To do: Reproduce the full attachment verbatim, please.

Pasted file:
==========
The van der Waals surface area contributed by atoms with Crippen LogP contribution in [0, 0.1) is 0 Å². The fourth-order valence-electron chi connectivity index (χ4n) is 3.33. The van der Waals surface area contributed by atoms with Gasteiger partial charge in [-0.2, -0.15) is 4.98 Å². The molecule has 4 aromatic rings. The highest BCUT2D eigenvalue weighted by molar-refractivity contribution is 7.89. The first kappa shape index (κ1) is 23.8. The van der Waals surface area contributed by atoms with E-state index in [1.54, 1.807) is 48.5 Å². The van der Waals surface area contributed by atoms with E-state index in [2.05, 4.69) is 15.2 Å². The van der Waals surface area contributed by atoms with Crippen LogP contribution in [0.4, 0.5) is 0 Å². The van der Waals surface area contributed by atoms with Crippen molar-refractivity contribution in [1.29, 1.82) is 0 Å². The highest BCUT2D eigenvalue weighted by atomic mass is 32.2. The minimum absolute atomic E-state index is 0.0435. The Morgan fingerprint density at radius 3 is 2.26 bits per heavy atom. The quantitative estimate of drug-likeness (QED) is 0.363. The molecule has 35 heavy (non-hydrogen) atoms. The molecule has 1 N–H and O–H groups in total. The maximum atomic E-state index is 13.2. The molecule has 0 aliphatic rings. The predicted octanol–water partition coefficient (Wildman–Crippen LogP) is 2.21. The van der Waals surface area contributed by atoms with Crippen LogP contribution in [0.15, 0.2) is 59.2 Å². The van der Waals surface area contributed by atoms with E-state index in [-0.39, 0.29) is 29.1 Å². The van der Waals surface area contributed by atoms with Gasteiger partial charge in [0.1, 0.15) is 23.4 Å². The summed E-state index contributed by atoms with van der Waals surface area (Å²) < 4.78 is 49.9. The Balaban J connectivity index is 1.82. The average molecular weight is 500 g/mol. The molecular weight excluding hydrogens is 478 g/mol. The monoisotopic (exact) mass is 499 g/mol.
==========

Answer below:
The van der Waals surface area contributed by atoms with Crippen LogP contribution in [0, 0.1) is 0 Å². The fourth-order valence-electron chi connectivity index (χ4n) is 3.33. The van der Waals surface area contributed by atoms with Gasteiger partial charge in [-0.2, -0.15) is 4.98 Å². The molecule has 4 aromatic rings. The highest BCUT2D eigenvalue weighted by molar-refractivity contribution is 7.89. The first kappa shape index (κ1) is 23.8. The van der Waals surface area contributed by atoms with E-state index in [1.54, 1.807) is 48.5 Å². The van der Waals surface area contributed by atoms with E-state index in [2.05, 4.69) is 15.2 Å². The van der Waals surface area contributed by atoms with Crippen LogP contribution in [0.4, 0.5) is 0 Å². The van der Waals surface area contributed by atoms with Crippen molar-refractivity contribution in [1.29, 1.82) is 0 Å². The highest BCUT2D eigenvalue weighted by atomic mass is 32.2. The minimum absolute atomic E-state index is 0.0435. The Morgan fingerprint density at radius 3 is 2.26 bits per heavy atom. The quantitative estimate of drug-likeness (QED) is 0.363. The molecule has 35 heavy (non-hydrogen) atoms. The molecule has 1 N–H and O–H groups in total. The maximum atomic E-state index is 13.2. The molecule has 0 aliphatic rings. The predicted octanol–water partition coefficient (Wildman–Crippen LogP) is 2.21. The van der Waals surface area contributed by atoms with Crippen LogP contribution in [0.15, 0.2) is 59.2 Å². The van der Waals surface area contributed by atoms with E-state index in [-0.39, 0.29) is 29.1 Å². The van der Waals surface area contributed by atoms with Gasteiger partial charge in [0.1, 0.15) is 23.4 Å². The summed E-state index contributed by atoms with van der Waals surface area (Å²) < 4.78 is 49.9. The Balaban J connectivity index is 1.82. The average molecular weight is 500 g/mol. The molecular weight excluding hydrogens is 478 g/mol. The monoisotopic (exact) mass is 499 g/mol.